Decree No. 9,571/2018 (the "Decree"), approved by the House of Representatives, establishes the National Guidelines for Businesses and Human Rights, for medium and large companies (those with annual gross revenue of more than R$ 4,800,000.00), including multinational companies operating in Brazil. The very small and small businesses1 will be able to comply with the same guidelines mentioned in the Decree, to the extent of their ability.
The central concern of the Decree seems to be to give publicity to actions taken for the defense of human rights within the corporate environment. Therefore, it is recommended to adopt active transparency measures, such as the disclosure of supplementary and periodic information resulting from the internal audit system and risk management2 .
Despite its establishing practical measures to be adopted by public entities and private companies, the Decree does not provide penalties in case of noncompliance with the guidelines. There is only an incentive of economic nature and market positioning: companies that voluntarily implement the legal guidelines may receive a "Business and Human Rights Seal", via an act of the Minister for Human Rights, which will guarantee a privileged position in the business scenario.
The Decree provides guidelines applicable in the public and private areas, among which are:
– government obligations to protect human rights in business activities;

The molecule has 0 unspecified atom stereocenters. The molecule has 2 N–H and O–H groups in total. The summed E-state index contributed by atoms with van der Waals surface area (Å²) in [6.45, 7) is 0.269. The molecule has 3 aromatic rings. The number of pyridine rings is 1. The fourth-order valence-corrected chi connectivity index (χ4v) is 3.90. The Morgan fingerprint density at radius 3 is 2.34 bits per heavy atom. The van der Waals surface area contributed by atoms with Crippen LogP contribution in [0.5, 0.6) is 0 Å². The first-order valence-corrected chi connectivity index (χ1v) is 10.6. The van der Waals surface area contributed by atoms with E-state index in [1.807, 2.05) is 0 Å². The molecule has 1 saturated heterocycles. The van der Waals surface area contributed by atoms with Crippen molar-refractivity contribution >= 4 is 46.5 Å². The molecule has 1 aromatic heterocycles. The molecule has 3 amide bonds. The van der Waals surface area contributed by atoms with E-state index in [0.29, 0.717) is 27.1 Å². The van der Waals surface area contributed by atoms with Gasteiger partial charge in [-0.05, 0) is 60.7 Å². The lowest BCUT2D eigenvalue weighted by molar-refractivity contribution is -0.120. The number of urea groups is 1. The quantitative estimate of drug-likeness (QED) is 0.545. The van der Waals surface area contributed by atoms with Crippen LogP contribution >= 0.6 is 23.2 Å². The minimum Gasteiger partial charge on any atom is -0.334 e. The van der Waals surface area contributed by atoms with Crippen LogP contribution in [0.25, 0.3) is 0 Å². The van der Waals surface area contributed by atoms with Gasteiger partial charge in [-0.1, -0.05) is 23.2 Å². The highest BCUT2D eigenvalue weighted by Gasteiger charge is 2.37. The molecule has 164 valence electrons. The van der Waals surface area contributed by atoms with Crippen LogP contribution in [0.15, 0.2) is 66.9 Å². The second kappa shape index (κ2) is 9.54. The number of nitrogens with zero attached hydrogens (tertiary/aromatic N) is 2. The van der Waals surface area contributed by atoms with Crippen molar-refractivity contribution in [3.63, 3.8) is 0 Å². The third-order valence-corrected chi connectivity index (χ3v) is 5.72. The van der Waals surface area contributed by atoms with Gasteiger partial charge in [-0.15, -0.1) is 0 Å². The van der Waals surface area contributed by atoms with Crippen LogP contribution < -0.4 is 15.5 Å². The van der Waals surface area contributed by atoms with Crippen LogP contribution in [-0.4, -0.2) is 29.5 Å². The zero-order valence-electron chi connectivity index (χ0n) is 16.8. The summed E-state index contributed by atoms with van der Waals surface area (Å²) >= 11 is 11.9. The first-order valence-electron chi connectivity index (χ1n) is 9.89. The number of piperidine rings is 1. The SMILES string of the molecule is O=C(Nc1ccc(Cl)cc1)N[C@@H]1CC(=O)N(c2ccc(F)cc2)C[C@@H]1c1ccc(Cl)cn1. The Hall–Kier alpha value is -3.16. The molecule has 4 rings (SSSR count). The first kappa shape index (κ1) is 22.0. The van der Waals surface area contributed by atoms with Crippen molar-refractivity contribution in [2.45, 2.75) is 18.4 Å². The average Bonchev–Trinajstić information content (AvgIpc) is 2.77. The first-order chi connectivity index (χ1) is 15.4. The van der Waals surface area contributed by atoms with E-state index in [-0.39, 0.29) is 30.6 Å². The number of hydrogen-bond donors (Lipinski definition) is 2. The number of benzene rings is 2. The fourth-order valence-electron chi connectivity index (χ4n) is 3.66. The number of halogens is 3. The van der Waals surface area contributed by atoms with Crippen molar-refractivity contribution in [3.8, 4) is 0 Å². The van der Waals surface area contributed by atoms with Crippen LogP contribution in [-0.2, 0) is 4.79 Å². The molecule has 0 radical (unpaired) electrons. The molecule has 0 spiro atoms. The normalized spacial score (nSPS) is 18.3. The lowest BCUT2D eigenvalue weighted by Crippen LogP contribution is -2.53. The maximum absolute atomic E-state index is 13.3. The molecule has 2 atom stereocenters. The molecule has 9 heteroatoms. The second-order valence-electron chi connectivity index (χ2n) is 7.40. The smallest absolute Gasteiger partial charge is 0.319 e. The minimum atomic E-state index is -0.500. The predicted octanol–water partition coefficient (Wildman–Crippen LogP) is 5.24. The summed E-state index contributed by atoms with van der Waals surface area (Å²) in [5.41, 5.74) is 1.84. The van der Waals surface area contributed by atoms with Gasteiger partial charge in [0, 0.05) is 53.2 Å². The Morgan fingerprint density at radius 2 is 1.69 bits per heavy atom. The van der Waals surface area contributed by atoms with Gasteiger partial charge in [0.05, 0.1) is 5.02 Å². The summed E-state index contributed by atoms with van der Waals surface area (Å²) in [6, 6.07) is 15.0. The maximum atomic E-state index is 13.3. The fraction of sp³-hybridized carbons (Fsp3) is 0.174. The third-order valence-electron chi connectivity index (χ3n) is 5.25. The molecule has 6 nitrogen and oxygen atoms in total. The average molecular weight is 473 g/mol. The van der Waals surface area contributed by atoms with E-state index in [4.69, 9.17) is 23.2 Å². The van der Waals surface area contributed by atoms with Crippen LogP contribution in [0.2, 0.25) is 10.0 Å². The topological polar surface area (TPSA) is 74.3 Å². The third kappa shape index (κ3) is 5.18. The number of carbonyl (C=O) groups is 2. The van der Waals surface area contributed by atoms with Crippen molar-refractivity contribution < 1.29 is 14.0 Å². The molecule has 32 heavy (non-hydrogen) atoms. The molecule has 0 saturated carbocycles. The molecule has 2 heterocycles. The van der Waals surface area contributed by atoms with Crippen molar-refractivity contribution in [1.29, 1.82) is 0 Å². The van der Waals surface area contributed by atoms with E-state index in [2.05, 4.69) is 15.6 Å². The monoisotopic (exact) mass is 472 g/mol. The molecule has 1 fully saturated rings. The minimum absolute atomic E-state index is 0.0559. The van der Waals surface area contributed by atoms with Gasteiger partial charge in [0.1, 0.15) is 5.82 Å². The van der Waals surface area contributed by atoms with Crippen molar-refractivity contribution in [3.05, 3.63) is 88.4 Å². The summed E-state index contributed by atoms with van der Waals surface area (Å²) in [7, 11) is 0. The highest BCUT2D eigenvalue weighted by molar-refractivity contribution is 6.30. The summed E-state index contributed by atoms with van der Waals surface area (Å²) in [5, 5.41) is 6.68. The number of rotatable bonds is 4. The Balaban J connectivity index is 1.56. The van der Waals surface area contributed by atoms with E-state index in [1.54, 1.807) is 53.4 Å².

– responsibility of companies with respect to human rights;
– access to mechanisms of redress and remedy in cases of violation; and
– implementation, monitoring and evaluation of the National Guidelines on Businesses and Human Rights.
From a labor law perspective, these are among the most relevant topics:
– government obligation to promote policies to combat discrimination in labor relationships, child labor and work in conditions similar to slavery, and
– the importance of diversity in the work environment.
Companies should, in each step of the production chain:
– maintaining and promoting decent conditions of work through the production environment,
– with appropriate remuneration,
– with freedom, equity, safety and respect for the rules and principles that govern labor relations.
Human rights should also be incorporated into corporate management and vertically apply measures to prevent violation of human rights.
In addition, the Decree recommends preventive and repressive internal measures, such as the implementation of a publicly accessible code of conduct, approved by the company's management, and internal mechanisms to report and make complaints intended to identify, prevent, and repair human rights violations.
1 The very small and small companies are, respectively, those that have, per calendar year, gross income (i) equal to or lower than R$ 360,000.00, and (ii) those with more than R$ 360,000.00 and equal to or less than R$ 4,800,000.00.
2 This approach seeks to highlight the diagonal effectiveness of fundamental rights, particularly human rights, in asymmetric legal relationships (in particular those in Labor Law), and in the context of the corporate environment.
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